“The only metric that matters is how much you sold.” Of all sales coach tips, this one might be the worst. This idea gets tossed around a lot by experienced sales managers and executives who ought to know better. This is wrong – seductively, egregiously wrong. Even worse, plenty of people – from sales professionals to people who never sold a thing in their lives, believe it to be true.
The metrics and criteria for sales performance management go way beyond that “end number”. When you think about it for more than 10 seconds, the logical error should be obvious.
Some sales coach tips on process metrics
Let’s leave aside for the moment the sad fact that sometimes unethical salespeople or even entire companies will fudge the numbers in order to get that bonus or boast about market share. (We saw carmaker BMW appeared to do just that with its sales figures recently to inflate its company’s position versus a rival firm. They’re far from alone).
There are countless activities and variables that sales people need to deal with to reach that end number. The truth comes out when you look at the activity that the sales person is involved with.
Has the salesperson (or the rest of the team) done effective sales territory planning? Do they understand their customer’s needs and state of readiness to want a solution? Are the sales people engaging at the right level, getting to the decision-makers? Has the salesperson figured out the value proposition that applies to the target customer. Just as important, can they articulate that value proposition effectively to the customer? Are they aware of the risks the customer will be taking by buying a given solution – and can they address those risks?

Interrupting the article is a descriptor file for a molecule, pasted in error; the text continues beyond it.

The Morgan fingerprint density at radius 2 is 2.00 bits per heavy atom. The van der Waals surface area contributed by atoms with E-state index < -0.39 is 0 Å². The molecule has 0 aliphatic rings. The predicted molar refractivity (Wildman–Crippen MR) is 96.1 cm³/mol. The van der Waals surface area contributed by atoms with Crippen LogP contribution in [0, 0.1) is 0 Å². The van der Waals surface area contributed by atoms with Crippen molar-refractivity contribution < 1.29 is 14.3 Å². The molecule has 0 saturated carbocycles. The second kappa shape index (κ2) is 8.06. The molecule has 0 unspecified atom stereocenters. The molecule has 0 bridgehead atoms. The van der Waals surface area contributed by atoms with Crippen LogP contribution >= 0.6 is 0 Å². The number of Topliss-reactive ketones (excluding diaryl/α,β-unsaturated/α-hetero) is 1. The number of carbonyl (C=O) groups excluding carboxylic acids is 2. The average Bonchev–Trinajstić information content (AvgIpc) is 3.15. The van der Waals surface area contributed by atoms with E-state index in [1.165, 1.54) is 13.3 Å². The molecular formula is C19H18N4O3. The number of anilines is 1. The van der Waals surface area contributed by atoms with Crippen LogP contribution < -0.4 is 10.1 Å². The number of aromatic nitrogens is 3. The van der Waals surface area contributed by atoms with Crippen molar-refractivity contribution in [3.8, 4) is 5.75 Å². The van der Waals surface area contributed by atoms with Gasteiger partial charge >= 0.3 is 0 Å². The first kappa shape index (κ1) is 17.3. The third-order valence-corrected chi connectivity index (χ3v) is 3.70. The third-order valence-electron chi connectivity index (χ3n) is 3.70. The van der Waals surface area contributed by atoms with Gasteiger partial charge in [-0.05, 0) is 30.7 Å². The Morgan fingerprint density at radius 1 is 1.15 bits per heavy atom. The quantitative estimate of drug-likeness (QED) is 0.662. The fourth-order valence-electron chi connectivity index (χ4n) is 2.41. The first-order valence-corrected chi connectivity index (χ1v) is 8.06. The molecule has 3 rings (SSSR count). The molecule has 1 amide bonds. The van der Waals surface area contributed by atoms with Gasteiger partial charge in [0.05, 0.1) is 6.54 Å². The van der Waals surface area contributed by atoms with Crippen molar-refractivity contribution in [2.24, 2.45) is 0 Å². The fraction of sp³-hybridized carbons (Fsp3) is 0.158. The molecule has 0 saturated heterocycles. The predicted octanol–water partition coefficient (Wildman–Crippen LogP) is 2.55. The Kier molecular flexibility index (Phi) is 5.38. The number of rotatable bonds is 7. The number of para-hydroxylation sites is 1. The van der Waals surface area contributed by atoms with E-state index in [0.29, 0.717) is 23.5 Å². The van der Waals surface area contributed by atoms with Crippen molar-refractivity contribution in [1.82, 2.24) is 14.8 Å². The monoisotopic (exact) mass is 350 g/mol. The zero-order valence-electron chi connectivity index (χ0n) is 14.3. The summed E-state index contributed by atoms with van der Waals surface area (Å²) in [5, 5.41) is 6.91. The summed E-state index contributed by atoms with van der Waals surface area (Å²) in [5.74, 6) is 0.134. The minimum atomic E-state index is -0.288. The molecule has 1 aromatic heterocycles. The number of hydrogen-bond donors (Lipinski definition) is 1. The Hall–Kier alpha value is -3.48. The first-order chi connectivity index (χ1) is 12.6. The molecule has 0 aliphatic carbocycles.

Can a sales professional can answer “yes” to these questions and more? That’s a far better indicator of sales management success than a single sales number, whether you’re looking at a single month of meeting a quota or an entire year of revenue generation.
When you go beyond a magic number and have the full picture of what your sales people are doing, your company can refine strategies and use simple processes that get results.